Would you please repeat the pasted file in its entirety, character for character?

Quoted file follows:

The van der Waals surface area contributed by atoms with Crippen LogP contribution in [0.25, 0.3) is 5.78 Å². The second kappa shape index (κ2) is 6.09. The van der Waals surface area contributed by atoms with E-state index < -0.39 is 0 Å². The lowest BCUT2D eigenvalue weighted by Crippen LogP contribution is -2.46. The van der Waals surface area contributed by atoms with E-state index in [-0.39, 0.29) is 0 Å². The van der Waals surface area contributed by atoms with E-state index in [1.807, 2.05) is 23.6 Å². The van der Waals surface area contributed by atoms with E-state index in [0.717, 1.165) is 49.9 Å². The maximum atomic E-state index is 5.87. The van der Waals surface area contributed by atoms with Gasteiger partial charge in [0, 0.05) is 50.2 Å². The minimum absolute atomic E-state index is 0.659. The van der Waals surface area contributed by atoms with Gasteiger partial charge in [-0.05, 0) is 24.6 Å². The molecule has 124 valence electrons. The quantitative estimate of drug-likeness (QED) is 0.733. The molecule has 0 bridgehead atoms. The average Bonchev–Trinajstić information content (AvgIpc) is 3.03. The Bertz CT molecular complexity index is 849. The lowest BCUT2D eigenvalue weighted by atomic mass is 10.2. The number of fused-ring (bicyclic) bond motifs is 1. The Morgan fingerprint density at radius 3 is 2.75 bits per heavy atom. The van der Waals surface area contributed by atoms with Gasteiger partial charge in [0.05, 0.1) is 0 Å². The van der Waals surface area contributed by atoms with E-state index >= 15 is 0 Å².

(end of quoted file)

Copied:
The van der Waals surface area contributed by atoms with Crippen LogP contribution in [0.25, 0.3) is 5.78 Å². The second kappa shape index (κ2) is 6.09. The van der Waals surface area contributed by atoms with E-state index < -0.39 is 0 Å². The lowest BCUT2D eigenvalue weighted by Crippen LogP contribution is -2.46. The van der Waals surface area contributed by atoms with E-state index in [-0.39, 0.29) is 0 Å². The van der Waals surface area contributed by atoms with E-state index in [1.807, 2.05) is 23.6 Å². The van der Waals surface area contributed by atoms with E-state index in [0.717, 1.165) is 49.9 Å². The maximum atomic E-state index is 5.87. The van der Waals surface area contributed by atoms with Gasteiger partial charge in [0, 0.05) is 50.2 Å². The minimum absolute atomic E-state index is 0.659. The van der Waals surface area contributed by atoms with Gasteiger partial charge in [-0.05, 0) is 24.6 Å². The molecule has 124 valence electrons. The quantitative estimate of drug-likeness (QED) is 0.733. The molecule has 0 bridgehead atoms. The average Bonchev–Trinajstić information content (AvgIpc) is 3.03. The Bertz CT molecular complexity index is 849. The lowest BCUT2D eigenvalue weighted by atomic mass is 10.2. The number of fused-ring (bicyclic) bond motifs is 1. The Morgan fingerprint density at radius 3 is 2.75 bits per heavy atom. The van der Waals surface area contributed by atoms with Gasteiger partial charge in [0.05, 0.1) is 0 Å². The van der Waals surface area contributed by atoms with E-state index >= 15 is 0 Å².